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March 31, 2009

April Fool's in the workplace—at a stressful time

Humor may be one of our best antidotes to stressful situations, writes David S. Sobel M.D. in Good Humor, Good Health. Some of his advice includes try humor instead of anger and use humor to handle anxiety.

So here we are at a day before April Fool’s Day, a time of good hearted pranks, hoaxes and giggles according to AprilFools.com. People are apprehensive about their jobs and the economy.

Laughter is a remedy, something that can bring back some civility in the workplace. Will others believe April Fool's jokes are valid news? Don’t those who originated the pranks don't have any 'real' work to do?

I think humor is an important part of our real work if it helps us join with others to relieve stress and tension with a hearty, sidesplitting belly laugh. Here are two videos to start you down the road to laughter.

Happy April Fool’s Day a day early.

Sleep Better, Save More http://www.youtube.com/watch?v=gPCCe3xK0QI (2:29)

Try this file in realPlayer: Portapotty.wmv

Thanks to Dennis Hinkamp and my sister for sending laughter my way.

March 27, 2009

Maya Angelou on civility

"It would behoove us all to learn some grace," she says. "Grace is not just posture. It really is civility and that's civil rights at the highest level. Civility, courtesy, well-chosen words, kindness, interest in other human beings, not just interest in oneself."

People, she says, ought to look less at possessions and more toward one another for personal fulfillment.

"It's time for us to stop looking at things ... and look at human beings. Look at the children. Look at the men. Look at the women."

Angelou, who will turn 81 on April 4, teaches at Wake Forest University in Winston-Salem, N.C. She captured the world's attention when she read a poem she composed for President Bill Clinton's 1993 inauguration.


This is from a Detroit Free Press March 8 article ‘Maya Angelou, in Detroit next week, reflects on life, grace and self-esteem’.

March 25, 2009

Stewardship in the workplace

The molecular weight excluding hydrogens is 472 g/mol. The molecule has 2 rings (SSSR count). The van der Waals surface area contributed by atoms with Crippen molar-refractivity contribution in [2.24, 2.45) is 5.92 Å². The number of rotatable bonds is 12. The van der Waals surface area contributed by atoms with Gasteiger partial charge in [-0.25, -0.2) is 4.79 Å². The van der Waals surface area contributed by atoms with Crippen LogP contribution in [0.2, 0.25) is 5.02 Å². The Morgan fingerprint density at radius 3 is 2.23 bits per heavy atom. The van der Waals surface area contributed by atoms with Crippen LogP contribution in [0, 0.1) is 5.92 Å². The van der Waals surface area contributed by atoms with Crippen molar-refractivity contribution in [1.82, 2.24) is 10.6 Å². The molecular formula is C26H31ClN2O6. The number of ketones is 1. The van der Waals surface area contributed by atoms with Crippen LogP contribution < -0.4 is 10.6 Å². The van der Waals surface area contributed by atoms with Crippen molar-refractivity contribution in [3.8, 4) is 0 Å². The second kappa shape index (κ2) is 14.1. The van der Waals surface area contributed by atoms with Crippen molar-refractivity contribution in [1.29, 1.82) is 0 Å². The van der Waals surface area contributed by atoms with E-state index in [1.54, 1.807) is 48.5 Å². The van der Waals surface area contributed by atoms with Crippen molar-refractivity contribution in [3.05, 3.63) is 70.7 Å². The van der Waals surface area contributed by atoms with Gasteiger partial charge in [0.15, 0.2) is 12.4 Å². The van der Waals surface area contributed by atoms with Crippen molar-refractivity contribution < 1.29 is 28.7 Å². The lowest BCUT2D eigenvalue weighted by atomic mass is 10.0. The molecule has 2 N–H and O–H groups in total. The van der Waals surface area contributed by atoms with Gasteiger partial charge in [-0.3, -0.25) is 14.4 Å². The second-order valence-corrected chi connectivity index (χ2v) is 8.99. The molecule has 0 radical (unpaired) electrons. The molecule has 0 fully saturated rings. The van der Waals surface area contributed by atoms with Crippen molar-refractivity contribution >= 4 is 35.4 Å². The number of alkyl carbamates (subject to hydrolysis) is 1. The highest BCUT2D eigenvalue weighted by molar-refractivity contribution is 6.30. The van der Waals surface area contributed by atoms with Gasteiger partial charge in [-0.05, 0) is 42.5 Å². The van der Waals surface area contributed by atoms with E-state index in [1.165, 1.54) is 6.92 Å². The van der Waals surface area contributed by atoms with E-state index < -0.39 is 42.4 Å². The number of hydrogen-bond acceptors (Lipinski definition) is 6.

A whole lot of the anger today in the United States is directed toward those who have mismanaged money. Toward people who felt they were entitled to bonuses, to special expense accounts or to high pay.

A good outcome of the economic recession is the management of resources is being scrutinized and challenged. Mismanagement is not respectful of the people who provided the money, whether taxpayers or individuals who trusted others to practice good stewardship.

Stewardship……..I think of that word in conjunction with land or a faith-based organization. But the word applies equally well to how we manage resources in our workplaces.

Stewardship from Merriam-Webster online
1: the office, duties, and obligations of a steward
2: the conducting, supervising, or managing of something; especially: the careful and responsible management of something entrusted to one's care

A steward can be
3: a fiscal agent
5: one who actively directs affairs: manager

Stewardship in the workplace questions
Am I productive working towards goals that will help the organization (or dithering about in irrelevant tasks)?
Are the expenses I submit honest and in compliance with company policy?
If I want professional improvement, can I get it from books or other economical methods?
Am I able to elicit creativity and passion from my fellow workers so we create better products and services than one person alone could create?

Americans are asking for a new level of accountability
Being a good steward of work resources is a form of civility, being good citizens with what is entrusted to us and what we’re paid to do.

What other stewardship questions do you think of?


Entitlement in the workplace (Jan. 29, 2008)

March 19, 2009

Relieve stress by getting back to nature

Panama.bmp
We walked out with our luggage because the road was too muddy for the chiva to drive it.

Recession anxiety—we probably all have it. Sometimes we deal with it by indulging in comfort food or inexpensive fast food. Sometimes we escape to the movies or read a book. We eliminate vacations. What we may not do is look at our actions to assess them. What’s good for our physical and mental health and what is not?